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A Historical Reference Guide To The Oil Filter

As long as automakers keep putting internal combustion engines into cars, oil filters will always be necessary. As a car owner, it pays to know a thing or two about oil filters. We’ll talk about the history of oil filters, and how oil filters evolved over time.

When Were Oil Filters Invented?

Oil filters

Oil filters were invented in 1923. Before then, cars either:

  • Didn’t use any oil filters
  • Used a metal screen that didn’t work very well

In 1923, Ernest Sweetland and George Greenhalgh invented the oil filter. At that time, the oil filter wasn’t what we know it as today. It was a a cartridge-style filter mounted inside a steel canister. The cartridge had to be replaced from time to time.

Most cars today use spin-on oil filter. It was invented in 1954. It quickly became popular because:

  • It wasn’t as messy as the cartridge-style filter.
  • It was much quicker to replace.

When Did Oil Filters Become Mainstream?

Filter change
An auto mechanic shows an old, dirty oil filter just removed from a car during general maintenance

Oil filters may have been around since 1923, but they didn’t become mainstream in cars until the 1950s. Some automobiles, such as the Volkswagen Beetle, didn’t start using oil filters until the 1970s. They finally started using oil filters because:

  • Oil change intervals became longer (the longer the oil change interval, the dirtier the oil becomes over time)
  • Engine build tolerances became tighter
  • Engines became faster revving

So basically, oil filters became necessary in the 1970s. By the time the 1970s rolled around, spin-on full-flow oil filters were common on:

  • All US engine designs
  • Most European engine designs
  • Most Japanese engine designs

Today, nearly all automotive internal combustion engines use an oil filter.

How Oil Filters Have Changed Over The Last 50 Years

Vintage filter
Image Credit: RustonsTradingPost

Oil filters have been standard on internal combustion engines for half a century now. Have they even changed over time? Absolutely. Oil change intervals became longer, so oil filter manufacturers had to find ways to make their oil filters last longer. For that reason, oil filters have never stopped evolving. Here are a few ways oil filters have improved over the years:

1. The Filter Media Keeps Changing Over The Years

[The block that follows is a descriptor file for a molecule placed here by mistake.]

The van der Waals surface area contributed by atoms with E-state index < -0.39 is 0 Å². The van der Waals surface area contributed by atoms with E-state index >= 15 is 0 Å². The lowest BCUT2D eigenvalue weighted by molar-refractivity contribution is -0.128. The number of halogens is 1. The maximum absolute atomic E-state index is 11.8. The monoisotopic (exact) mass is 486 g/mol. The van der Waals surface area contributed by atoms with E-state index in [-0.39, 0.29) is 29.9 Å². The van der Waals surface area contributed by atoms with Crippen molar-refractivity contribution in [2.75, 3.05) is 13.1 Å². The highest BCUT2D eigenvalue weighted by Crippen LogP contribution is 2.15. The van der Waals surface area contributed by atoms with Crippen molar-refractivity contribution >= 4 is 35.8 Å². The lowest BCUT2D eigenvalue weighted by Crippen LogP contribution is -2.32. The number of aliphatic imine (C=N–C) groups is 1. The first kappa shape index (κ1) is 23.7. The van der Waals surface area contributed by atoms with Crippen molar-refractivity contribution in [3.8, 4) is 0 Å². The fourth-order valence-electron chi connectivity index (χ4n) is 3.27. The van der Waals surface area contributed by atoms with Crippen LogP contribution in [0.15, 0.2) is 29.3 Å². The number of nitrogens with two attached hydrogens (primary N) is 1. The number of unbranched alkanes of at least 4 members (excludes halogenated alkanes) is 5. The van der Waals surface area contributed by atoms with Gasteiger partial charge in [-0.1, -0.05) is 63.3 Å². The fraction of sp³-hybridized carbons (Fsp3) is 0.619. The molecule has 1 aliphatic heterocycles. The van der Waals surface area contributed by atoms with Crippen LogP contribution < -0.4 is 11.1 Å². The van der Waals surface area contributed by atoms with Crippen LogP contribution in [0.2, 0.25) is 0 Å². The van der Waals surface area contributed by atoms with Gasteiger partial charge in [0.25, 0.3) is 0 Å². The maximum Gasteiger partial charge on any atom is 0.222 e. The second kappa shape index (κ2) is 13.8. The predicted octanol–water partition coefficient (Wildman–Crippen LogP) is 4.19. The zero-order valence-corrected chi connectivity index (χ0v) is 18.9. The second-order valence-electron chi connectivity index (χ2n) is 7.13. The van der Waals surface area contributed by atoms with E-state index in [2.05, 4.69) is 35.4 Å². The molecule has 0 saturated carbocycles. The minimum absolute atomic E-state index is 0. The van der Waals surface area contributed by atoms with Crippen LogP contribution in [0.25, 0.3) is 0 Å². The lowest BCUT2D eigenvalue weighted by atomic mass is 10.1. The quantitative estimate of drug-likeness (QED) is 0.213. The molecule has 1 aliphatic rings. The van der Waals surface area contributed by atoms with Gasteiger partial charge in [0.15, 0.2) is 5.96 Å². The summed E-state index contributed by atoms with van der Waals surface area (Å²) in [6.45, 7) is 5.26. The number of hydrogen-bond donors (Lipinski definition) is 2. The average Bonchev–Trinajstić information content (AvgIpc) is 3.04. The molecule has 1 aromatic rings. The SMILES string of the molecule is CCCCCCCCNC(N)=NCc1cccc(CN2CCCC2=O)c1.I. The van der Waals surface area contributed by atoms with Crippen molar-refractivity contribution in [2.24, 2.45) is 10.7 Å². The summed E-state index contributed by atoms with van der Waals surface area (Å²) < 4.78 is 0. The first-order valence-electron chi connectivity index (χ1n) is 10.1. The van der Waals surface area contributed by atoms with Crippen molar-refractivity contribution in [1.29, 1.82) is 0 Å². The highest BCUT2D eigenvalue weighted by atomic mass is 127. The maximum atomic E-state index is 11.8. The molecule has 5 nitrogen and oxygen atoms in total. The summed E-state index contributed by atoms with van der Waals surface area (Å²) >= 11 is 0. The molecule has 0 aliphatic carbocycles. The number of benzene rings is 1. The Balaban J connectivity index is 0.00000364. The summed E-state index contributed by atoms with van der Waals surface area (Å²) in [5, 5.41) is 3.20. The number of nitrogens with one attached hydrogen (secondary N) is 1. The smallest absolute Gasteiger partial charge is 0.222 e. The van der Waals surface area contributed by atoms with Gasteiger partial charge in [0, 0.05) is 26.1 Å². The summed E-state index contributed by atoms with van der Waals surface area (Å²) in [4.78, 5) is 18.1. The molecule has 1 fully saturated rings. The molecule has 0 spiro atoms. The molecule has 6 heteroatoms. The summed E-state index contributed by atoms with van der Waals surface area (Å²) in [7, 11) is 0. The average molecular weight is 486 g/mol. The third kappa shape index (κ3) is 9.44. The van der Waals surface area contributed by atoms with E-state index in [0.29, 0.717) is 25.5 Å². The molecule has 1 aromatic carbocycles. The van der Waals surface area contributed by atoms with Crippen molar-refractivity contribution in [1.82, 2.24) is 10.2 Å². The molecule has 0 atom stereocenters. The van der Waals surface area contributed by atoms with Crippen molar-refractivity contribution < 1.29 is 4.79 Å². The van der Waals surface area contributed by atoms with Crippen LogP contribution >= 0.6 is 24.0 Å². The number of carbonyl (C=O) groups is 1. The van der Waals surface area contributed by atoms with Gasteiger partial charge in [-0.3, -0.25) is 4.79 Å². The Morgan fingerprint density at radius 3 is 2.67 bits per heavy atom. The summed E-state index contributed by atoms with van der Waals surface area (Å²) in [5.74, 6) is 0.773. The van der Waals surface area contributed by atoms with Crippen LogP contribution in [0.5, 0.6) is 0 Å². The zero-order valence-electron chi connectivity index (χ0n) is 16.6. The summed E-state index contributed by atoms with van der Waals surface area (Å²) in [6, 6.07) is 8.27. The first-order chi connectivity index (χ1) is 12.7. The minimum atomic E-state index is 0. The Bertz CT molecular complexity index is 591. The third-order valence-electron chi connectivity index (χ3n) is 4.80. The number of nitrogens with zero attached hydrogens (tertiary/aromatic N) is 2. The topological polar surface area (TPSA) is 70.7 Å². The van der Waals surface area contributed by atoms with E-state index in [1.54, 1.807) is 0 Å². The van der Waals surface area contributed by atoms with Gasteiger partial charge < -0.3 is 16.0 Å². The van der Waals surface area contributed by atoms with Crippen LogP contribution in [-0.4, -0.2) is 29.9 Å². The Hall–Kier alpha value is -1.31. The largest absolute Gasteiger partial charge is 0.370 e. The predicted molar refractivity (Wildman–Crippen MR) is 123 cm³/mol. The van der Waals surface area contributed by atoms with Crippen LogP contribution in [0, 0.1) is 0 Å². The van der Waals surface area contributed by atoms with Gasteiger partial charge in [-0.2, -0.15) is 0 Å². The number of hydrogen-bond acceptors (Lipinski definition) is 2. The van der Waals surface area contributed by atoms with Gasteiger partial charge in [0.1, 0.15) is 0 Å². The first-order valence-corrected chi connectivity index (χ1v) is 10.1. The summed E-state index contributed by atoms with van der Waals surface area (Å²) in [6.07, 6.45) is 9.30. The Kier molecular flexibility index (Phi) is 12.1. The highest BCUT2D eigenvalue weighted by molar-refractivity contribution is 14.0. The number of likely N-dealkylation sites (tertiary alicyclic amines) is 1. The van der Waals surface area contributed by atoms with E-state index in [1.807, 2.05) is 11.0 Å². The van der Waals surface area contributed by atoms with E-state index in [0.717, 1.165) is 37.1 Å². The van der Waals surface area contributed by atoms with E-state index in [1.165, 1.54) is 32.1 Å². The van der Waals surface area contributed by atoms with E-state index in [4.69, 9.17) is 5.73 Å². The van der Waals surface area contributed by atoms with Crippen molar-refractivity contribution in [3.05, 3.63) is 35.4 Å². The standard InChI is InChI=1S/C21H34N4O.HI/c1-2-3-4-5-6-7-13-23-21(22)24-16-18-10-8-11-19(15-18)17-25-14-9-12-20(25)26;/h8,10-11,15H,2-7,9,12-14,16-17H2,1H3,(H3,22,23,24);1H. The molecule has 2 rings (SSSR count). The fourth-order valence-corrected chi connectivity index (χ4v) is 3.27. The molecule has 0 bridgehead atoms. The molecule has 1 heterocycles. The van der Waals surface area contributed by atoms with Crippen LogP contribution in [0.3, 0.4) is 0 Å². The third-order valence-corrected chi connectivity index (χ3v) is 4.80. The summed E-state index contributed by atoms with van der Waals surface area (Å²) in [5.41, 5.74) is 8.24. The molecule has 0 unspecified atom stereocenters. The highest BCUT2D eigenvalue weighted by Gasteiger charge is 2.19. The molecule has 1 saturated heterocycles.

The filter media has changed a lot in the last 50 years. The early filters used cloth as the filter media material. In the 1940s, manufacturers switched to a paper element. That evolved into a mix of paper and synthetic fibers. Now, some filters are made from steel mesh.

Even though oil filter media has evolved a lot over the years, it’s still not perfect today. For example, some oil filters are made of a blend of paper and fiberglass. That material is easy to tear off. If that happens, the material will contaminate the oil, and can clog oil passageways. This will damage components inside the engine.

2. Oil Filters Have Bypass Valves And Anti-Drain Back Valves Now

Oil filters used to have a simple design. They were just a metal container with filter material inside. Now, a modern oil filter has two addtional important parts:

  1. A bypass valve
  2. An anti-drain back valve

When the oil filter media gets too clogged up, the bypass valve allows the dirty oil to pass through to the engine. This is because dirty oil is better than no oil for the engine. An anti-drain back valve prevents the oil from draining out of the filter when the engine is off. This helps oil flow to where it’s needed faster once you turn the engine on. Without the anti-drainback valve, the oil filter would take a couple seconds to fill when you start the engine, and critical components would be without oil for that period of time.

3. Some Oil Filters Contain Magnets Now

Sometimes tiny metal particles will end up in the motor oil. It happens when two metal parts grind against each other without enough lubrication. Oil that’s contaminated with metal particles will ruin the engine. Regular filter media can’t catch these very small metal particles.

That’s why some modern oil filters contain magnets. These magnets collect the metal particles in the oil. Regular disposable oil filters don’t have magnets, though. But some high-end reusable oil filters do.

A Lifetime Oil Filter Will Save You Money In The Long Run

Since oil filters keep evolving, they’re becoming more and more expensive. Your vehicle will use many oil filters over time, so the costs add up.

Stop worrying about ever growing maintenance costs and get the last oil filter you’ll ever have to buy for your car. At PurePower!, we make high quality lifetime oil filters for all types of vehicles. Here are a few reasons to get a lifetime oil filter:

Look up your vehicle here to see if PurePower! has a high quality lifetime oil filter for you.